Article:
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The Lamborghini Huracán Sterrato Shows Us What an Off-Road Supercar Would Look Like

Lamborghini is really good at making fast sportscars — so fast, in fact, that some models are illegal to drive on roads. Exhibit A: The $2.7 million Lamborghini Sesto Elemento. Other Lambos like the Huracán Performante and the 770-horsepower Aventador bring celerity to concrete in street-legal speed machines. However, in June 2019, the Italian automaker announced that it is veering off-course — literally off roads and tracks.

The Lamborghini Huracán Sterrato transfers supercar technologies and engineering to a frame designed to conquer more rugged environments, pulling from earlier models to form a concept car that goes farther off the map. Particularly, designers found inspiration from the V10 Huracán EVO and Urus Super SUV.

“The Huracán Sterrato illustrates Lamborghini’s commitment to being a future shaper. A super sports car with off-road capabilities, the Sterrato demonstrates the Huracán’s versatility and opens the door to yet another benchmark of driving emotion and performance,” Maurizio Reggiani, chief technical officer of Automobili Lamborghini, said in a release.

Huracán Sterrato Concept

A 5.2-liter naturally aspirated engine producing 640 horsepower, a la the Huracán, is the heart. Around it, engineers added smart predictive logic controls, four-wheel drive, four-wheel steering, and torque vectoring to anticipate the moves of the driver and “ensure perfect driving dynamics,” says Lamborghini.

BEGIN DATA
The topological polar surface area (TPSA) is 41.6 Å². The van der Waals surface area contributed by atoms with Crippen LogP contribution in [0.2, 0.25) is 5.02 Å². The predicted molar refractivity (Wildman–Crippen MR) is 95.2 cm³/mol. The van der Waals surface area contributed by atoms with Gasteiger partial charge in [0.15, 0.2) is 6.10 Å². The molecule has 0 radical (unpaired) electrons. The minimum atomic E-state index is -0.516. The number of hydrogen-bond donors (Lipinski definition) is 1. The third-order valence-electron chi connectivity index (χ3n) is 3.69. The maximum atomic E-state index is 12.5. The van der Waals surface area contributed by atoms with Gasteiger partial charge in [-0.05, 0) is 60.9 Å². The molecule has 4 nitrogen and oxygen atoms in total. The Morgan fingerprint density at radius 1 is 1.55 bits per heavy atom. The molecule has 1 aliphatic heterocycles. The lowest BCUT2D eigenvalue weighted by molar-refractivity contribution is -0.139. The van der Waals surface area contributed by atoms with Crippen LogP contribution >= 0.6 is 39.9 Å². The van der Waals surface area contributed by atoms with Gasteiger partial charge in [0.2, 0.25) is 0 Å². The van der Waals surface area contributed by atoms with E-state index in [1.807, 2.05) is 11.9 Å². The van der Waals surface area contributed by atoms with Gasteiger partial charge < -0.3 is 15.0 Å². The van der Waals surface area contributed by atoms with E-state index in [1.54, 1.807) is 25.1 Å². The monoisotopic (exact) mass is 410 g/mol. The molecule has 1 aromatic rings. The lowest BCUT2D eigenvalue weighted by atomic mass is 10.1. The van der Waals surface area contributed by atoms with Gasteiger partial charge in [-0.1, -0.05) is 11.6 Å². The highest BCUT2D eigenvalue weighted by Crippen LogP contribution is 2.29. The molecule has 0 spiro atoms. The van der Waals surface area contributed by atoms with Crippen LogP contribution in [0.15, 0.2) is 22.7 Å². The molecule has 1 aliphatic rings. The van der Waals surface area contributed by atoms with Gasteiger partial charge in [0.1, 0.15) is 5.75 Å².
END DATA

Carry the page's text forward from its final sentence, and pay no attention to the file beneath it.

Perhaps more importantly, the Huracán Sterrato will have a solid body, calibrated for off-road adventuring even on low-adhering surfaces. This includes new levels of traction and rear-wheel drive behavior to enable more torque in an off-road car without sacrificing stability. In essence, the Huracán Sterrato should be hard to oversteer.

Aesthetically, the body is surprisingly normal in that we wouldn’t immediately know it was built for off-roading. On a closer look, you’ll see the hints, like a higher ground clearance, sharper front approach, and enhanced departure angle. The wheels are also bigger and badder; tires for the Huracán Sterrato were specially developed by engineers. Underbody reinforcements and body protection round out the armor that should protect you and your off-roading Lambo safety and dominance.

There isn’t, however, a self-cleaning mechanism, so if this concept becomes a reality, you’ll have to scrape the mud off manually. That didn’t seem to hinder people from buying earlier off-road models made by Lamborghini in the ’70s. That groovy era spawned resulted in desert-going, high-performance sports cars: the Jarama Rally from 1973 and the Urraco Rally from 1974.

Mud is better when it’s on a Lamborghini.

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